SAN JUANS NOCTURNAL SCENE
This week I would like to discuss just three images that I discovered on yet another recent trip through my archives. These forays are usually an uncertain effort to save more images that I lose in rationalizing the organization of thousands of images from the past forty years. As they say in the Naked City, these are just a few of their stories.
The first image is a moody landscape across the cove taken from the extravagant porch of a vacation rental a few miles from Friday Harbor on San Juan Island. We stayed there for ten days, and I captured many versions of this scene. I had just purchased a new tripod, and spent many early evenings experimenting with capturing photographs that were essentially taken in the dark. The exposures allowed by the tripod allowed the camera lens to gather in so much light that the darkness of twilight could reveal shapes and colors hidden to the naked eye. In some ways these are mystery images since the photographer often does not even truly see what is in the frame, just a memory of what was there a half hour before. The tripod allows exposures of several seconds to several minutes, all of which would be impossible to hand-hold.
What is interesting is that because I didn't really see what I was "seeing", it allows for an even broader interpretation of the scene once the camera reveals what was "there." It's so hard to say what you really saw that it is hard to discount a subsequent interpretation as "unrealistic." The moon was certainly out, the sea was very calm, and the derelict fishing plant and pier were certainly reflected in the water. But while the overall blue tint of twilight was apparent to my naked eye, the richness of the blues and the gradations of purples were only caught by the camera.
This is the original scene caught by the sensor. The camera has already rendered the scene lighter than reality, as shown by the brightness of the moon, complete with its reflection, which was not perceived anywhere near as bright from off the balcony. There are no lights on in the building - the lights in the windows are caused by the same setting sun that is lighting the moon above.
The first thing to do is to crop the scene to a square to get rid of the boring sky above the moon. Fortunately the square crop still allows for both the moon and its reflection to stay in the frame. In order to maintain any degree of integrity as a landscape photographer, i then straightened the horizon by following the water line at the island opposite my location.
Any post-processing beyond these initial moves are a subjective matter of interpretation. One could certainly hold the opinion that I have overemphasized the blue and purple tones, except for the fact that they were all there in the original. Their power was revealed not by the saturation slider, but by merely raising the shadows to reveal more details in the ruins. I think I successfully resisted raising the exposure too much, a natural tendency which spoils the reality of how dark the scene really was - you don't want to replace night with day. In looking at the history of my post-processing, I actually subtly lowered the overall exposure, raised the shadows and the white point, and drastically lowered the highlights to keep the moon in check. Most of the blue shift was the result of correcting the overall white balance, which operator error had allowed to be "daylight" which it obviously wasn't at the time. I then raised the brightness values of the "blues" in the scene, which of course raised the exposure since the only color thaty wasn't mostly blue was black. Lightroom's new Dehaze filter increased detail by cutting through the haze which in this scene was mostly just darkness.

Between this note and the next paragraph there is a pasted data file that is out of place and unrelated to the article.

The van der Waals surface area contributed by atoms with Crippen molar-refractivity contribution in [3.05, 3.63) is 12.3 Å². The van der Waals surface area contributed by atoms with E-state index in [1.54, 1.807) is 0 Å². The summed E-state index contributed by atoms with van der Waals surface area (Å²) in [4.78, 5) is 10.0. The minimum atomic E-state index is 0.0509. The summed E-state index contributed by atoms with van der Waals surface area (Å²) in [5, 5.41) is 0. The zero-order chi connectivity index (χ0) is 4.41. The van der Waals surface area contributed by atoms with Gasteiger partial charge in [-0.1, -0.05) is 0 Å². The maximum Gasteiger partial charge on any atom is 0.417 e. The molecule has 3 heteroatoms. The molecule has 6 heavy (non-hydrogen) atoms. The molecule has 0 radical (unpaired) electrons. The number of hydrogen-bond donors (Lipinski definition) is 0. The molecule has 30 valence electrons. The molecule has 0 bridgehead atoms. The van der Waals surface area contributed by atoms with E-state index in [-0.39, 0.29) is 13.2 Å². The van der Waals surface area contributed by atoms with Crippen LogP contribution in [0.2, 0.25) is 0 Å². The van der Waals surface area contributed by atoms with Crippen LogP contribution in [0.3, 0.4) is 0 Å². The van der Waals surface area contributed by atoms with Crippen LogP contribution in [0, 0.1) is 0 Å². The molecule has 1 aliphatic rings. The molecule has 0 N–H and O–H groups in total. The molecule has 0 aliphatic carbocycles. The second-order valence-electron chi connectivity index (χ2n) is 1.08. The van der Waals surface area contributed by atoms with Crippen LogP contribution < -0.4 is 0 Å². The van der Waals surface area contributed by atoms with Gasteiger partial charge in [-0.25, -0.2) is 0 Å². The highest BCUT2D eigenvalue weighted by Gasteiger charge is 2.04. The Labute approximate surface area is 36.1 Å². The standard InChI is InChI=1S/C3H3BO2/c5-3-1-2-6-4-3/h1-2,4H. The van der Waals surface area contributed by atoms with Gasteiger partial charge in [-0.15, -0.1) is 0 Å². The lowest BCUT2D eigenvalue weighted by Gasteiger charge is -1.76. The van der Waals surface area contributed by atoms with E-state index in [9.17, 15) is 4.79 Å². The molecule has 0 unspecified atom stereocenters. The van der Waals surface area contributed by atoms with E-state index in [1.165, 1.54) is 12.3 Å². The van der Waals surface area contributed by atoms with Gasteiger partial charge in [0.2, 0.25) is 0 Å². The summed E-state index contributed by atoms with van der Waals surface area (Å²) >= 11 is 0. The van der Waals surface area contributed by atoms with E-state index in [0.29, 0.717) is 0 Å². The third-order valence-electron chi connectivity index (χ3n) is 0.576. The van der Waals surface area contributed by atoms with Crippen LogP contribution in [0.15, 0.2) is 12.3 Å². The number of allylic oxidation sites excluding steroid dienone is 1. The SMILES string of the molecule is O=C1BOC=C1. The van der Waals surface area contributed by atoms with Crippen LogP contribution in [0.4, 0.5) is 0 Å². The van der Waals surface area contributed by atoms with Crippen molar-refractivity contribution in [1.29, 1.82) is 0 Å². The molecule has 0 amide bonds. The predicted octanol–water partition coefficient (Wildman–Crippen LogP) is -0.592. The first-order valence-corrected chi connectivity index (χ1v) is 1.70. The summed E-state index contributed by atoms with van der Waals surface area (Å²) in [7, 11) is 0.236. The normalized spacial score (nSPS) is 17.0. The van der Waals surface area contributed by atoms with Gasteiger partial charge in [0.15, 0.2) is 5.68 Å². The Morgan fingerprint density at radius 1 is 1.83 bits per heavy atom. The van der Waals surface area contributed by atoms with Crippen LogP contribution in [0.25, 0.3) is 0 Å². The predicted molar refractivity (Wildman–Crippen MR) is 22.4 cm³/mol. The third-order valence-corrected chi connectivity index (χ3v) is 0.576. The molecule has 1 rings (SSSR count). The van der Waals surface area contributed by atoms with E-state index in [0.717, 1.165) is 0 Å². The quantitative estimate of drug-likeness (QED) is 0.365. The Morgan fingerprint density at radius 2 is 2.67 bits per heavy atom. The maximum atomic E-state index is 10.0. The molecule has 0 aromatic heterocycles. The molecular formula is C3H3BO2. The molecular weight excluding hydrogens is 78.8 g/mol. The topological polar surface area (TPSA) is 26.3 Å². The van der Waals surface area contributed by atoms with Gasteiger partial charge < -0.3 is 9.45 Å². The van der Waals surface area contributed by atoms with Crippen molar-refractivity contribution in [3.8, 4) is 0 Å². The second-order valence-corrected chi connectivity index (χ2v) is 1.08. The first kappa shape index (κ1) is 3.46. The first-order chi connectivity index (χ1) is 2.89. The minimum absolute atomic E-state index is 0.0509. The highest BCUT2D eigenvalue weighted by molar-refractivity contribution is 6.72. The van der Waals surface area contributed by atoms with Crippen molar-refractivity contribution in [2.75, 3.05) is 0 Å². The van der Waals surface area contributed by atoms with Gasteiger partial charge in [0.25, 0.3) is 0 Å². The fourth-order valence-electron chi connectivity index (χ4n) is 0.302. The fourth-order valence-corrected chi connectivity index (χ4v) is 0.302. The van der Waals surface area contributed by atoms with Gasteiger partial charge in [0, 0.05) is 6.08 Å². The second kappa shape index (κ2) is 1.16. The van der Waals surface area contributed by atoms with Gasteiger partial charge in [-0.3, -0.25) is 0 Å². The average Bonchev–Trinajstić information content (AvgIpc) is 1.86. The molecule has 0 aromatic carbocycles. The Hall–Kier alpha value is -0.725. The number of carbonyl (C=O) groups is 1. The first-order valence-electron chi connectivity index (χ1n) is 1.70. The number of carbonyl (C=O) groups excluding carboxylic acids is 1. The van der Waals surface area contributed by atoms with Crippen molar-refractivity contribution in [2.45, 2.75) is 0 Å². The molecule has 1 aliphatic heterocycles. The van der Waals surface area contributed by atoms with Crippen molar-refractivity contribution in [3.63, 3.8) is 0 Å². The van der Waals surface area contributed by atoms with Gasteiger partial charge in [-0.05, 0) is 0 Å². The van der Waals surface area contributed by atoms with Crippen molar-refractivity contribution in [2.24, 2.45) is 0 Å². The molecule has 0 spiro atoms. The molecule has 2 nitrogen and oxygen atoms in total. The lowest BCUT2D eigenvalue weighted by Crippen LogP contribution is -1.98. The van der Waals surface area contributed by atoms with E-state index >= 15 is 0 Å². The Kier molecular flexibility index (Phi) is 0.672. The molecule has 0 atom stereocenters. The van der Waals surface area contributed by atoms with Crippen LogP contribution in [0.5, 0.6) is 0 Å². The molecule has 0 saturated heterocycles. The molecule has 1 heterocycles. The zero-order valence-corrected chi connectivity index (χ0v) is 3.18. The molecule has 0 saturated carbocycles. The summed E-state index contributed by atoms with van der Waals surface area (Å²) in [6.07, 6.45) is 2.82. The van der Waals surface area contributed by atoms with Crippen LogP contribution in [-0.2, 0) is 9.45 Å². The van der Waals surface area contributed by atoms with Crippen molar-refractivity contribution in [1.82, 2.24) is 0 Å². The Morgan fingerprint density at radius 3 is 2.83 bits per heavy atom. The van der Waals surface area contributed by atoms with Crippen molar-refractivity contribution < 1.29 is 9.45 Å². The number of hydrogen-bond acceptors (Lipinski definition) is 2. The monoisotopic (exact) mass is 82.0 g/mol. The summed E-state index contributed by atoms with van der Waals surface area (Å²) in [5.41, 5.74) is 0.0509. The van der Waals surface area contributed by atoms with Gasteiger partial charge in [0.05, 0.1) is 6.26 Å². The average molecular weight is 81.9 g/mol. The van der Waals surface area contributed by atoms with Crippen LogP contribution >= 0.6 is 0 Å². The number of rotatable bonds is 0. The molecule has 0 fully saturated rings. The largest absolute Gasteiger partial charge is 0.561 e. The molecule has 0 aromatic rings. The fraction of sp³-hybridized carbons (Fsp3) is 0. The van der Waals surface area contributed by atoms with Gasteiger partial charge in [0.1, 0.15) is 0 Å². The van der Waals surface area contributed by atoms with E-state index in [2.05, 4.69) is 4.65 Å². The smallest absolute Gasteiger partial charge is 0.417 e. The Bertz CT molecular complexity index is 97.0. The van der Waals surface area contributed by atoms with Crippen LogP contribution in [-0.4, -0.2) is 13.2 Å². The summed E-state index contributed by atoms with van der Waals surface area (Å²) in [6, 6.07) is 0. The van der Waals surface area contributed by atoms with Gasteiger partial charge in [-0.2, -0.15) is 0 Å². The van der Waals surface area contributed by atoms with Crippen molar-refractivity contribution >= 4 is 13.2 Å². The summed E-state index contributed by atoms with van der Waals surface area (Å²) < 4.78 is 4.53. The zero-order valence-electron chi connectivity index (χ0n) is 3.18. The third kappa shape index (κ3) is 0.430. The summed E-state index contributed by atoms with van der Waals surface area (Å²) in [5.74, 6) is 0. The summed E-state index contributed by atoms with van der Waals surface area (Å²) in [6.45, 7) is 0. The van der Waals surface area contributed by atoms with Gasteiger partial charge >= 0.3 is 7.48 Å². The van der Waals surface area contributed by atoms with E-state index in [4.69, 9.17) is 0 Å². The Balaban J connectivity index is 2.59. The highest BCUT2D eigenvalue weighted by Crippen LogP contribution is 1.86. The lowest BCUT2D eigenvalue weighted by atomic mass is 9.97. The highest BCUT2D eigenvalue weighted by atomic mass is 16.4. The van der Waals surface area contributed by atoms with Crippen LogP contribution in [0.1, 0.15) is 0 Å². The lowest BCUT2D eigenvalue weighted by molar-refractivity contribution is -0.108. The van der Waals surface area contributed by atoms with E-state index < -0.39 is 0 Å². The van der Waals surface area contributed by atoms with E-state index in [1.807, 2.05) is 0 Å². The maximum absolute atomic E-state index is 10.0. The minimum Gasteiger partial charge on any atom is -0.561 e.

UPON FURTHER REFLECTION
I frequently tell my students to let things lie overnight so that you can look at your image with refreshed eyes and see where you might have gone too far. While writing this essay I decided to revisit the "after" image and to lessen the "realistic" blue tint in the one place that it bothered me - the fish house ruin. Using the masking tool, I adjusted the white balance, the exposure, and the saturation of just the warehouse to render it far closer to gray. It is still a cool gray to be sure, but it is not blue, and now looks more realistic to me, despite what the computer might think. I also added a little sharpness to the warehouse wall, which might not show up at this enlargement size. These are the only changes between the first image and the third. You can certainly disagree with my interpretation, but just remember that this image was captured essentially in the dark.